Why immunization is vital for asthmatics

People with asthma are at high risk of severe complications from influenza – even if their asthma is mild. With their influenza more likely to develop into bronchitis or even pneumonia, asthma patients are more likely than others to end up in hospital with influenza

Patients look to healthcare professionals to help them make good choices about their health and well-being. The best way you can help asthma patients avoid catching influenza is by encouraging immunisation. After all, the influenza vaccine has been shown to be safe and to help patients avoid the influenza infection – and severe complications.

Don’t play with asthma

Influenza is a trigger for asthma. When people with asthma get influenza, the virus can worsen asthma’s chronic irritation of the bronchial mucosa. The flare-up could last for a week or more and require days off work or school. It could even trigger an asthma attack – and a visit to the emergency room.

Our primary goal is to help people lead healthy lives. Our patients, families, friends and even our colleagues rely on us to help them make good choices about their health. By motivating asthma patients to get vaccinated, we make sure they don’t need to miss work, school or stop enjoying life because of influenza.

Influenza is a serious illness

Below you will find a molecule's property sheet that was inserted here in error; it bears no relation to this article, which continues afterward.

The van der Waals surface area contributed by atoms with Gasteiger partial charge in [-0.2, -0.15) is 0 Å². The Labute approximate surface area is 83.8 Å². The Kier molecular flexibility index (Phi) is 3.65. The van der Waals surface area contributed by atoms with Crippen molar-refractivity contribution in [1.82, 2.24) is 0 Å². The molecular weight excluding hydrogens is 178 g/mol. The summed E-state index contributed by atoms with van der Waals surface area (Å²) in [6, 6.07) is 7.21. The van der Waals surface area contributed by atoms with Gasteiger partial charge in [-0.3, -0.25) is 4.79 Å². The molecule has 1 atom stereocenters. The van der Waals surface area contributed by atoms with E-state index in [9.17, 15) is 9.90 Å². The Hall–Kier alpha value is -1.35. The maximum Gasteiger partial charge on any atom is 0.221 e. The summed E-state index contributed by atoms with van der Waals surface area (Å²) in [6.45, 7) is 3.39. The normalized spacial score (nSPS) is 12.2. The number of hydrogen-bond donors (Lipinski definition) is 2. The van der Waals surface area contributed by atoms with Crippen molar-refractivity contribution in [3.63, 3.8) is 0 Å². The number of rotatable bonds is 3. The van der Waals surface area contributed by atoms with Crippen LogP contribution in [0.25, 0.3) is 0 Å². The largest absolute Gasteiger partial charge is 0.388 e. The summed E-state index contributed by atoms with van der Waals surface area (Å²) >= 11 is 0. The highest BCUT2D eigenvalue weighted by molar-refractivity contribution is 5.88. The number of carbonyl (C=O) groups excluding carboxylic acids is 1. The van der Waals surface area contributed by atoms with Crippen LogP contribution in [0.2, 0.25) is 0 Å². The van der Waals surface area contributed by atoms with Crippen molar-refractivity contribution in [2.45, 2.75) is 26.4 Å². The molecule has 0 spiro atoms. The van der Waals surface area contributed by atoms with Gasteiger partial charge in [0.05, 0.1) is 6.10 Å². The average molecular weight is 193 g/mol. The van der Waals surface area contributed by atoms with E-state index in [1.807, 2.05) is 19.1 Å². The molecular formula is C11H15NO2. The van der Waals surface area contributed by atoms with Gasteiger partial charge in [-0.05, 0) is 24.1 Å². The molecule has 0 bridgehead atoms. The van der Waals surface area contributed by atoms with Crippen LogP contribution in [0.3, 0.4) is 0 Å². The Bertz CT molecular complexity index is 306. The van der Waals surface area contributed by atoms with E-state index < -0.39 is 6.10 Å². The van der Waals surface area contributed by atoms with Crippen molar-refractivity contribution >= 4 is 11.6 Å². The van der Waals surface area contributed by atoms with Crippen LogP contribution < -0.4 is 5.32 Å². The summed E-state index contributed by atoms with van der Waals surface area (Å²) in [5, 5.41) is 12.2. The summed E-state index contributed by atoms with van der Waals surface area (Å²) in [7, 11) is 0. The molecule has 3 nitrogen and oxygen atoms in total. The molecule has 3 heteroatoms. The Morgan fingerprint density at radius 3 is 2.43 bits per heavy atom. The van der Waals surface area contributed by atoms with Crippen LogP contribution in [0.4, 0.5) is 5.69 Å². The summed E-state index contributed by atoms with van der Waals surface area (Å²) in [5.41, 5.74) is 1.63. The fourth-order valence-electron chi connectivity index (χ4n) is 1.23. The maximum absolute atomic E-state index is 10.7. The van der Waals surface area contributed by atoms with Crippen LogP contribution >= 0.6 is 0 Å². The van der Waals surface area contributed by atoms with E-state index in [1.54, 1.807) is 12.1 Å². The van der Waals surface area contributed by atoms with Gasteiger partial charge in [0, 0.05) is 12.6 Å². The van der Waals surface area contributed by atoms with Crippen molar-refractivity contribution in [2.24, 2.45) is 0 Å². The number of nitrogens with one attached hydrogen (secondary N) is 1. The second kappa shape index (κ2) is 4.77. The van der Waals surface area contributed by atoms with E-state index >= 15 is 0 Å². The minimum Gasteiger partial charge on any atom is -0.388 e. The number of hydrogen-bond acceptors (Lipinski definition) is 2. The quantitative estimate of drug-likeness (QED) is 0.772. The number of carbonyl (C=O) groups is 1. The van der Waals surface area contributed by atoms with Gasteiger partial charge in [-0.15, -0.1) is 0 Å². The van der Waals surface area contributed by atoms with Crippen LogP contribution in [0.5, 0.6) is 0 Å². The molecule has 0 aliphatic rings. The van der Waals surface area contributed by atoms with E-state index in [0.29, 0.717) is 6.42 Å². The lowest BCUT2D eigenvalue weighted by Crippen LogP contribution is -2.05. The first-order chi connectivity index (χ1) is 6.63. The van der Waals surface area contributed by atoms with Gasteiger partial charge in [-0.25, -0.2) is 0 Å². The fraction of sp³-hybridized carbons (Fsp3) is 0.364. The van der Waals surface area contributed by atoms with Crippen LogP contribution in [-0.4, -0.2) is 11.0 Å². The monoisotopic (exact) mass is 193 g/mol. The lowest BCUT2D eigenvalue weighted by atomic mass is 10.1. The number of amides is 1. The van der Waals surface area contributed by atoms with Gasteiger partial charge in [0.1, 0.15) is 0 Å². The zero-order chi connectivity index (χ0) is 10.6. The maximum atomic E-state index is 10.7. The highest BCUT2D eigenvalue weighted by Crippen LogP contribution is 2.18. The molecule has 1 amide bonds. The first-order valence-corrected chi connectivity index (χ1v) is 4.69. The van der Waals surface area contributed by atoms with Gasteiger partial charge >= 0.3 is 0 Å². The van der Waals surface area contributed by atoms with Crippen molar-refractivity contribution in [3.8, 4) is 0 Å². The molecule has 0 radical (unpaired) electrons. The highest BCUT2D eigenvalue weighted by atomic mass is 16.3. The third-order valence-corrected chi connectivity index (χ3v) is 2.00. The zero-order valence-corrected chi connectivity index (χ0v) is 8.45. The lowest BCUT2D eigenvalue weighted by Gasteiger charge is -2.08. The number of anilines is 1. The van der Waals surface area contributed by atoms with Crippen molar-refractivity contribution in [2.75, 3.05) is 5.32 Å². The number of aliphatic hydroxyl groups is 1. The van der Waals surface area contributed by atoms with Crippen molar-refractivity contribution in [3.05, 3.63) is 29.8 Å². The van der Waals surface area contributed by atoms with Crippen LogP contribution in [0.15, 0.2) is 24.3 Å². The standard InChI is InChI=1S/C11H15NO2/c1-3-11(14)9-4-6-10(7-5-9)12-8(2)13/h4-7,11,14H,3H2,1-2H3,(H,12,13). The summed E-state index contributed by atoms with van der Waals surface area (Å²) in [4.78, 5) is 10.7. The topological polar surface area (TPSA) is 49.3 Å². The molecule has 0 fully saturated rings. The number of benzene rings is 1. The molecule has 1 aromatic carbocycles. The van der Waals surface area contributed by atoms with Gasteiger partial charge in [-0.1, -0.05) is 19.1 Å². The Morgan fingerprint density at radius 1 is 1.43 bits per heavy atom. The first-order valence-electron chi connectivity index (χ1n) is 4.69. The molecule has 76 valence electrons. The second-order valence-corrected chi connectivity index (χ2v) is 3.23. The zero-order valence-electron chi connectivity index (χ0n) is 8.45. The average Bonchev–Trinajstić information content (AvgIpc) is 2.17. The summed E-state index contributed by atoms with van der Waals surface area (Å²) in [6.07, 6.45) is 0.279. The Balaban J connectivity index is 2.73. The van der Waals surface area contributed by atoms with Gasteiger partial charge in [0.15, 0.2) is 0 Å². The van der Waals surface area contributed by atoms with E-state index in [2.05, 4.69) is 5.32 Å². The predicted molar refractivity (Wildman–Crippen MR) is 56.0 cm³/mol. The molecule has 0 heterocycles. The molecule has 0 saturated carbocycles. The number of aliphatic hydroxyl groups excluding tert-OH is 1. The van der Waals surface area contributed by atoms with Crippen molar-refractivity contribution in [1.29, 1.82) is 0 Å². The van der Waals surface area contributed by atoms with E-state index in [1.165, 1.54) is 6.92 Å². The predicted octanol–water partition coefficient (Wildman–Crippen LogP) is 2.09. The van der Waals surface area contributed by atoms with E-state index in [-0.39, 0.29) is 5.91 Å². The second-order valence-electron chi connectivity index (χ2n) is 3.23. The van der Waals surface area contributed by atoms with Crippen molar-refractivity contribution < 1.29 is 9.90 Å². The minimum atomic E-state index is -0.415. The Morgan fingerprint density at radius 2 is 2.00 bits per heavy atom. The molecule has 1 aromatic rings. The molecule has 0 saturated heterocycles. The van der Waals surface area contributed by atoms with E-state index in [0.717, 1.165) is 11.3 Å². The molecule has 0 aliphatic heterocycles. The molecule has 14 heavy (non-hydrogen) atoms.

If you think influenza is not serious for people with asthma, think again:
  • Each year it attacks up to 1 in 10 adults and twice as many children.
  • Influenza is responsible for an average of 250,000 and 500,000 deaths annually.
  • Most complications and deaths are among the people with chronic conditions such as asthma.
  • Asthma is the most common underlying condition in patients hospitalised with influenza.
  • More than a quarter of patients that end up in intensive care because of influenza have underlying asthma.

Why is immunisation so important?

Influenza vaccines do work. They are already between 70 and 90% effective at preventing influenza in adults – and are improving all the time. Influenza immunisations already save 25,000 lives each year and prevent millions of influenza cases. Research has shown increasing immunisation rates reduces the number of influenza cases and, with that, the number of GP consultations, asthma exacerbations, pneumonias, hospitalisations and deaths.

But the uptake of influenza vaccination by patients with asthma is only 40% and, unlike other high-risk groups, has failed to increase in recent years. Encourage people with asthma to get immunised so they can spend more time free of their asthma symptoms, simply being themselves instead of in hospital.

Will you join us in making influenza a thing of the past?
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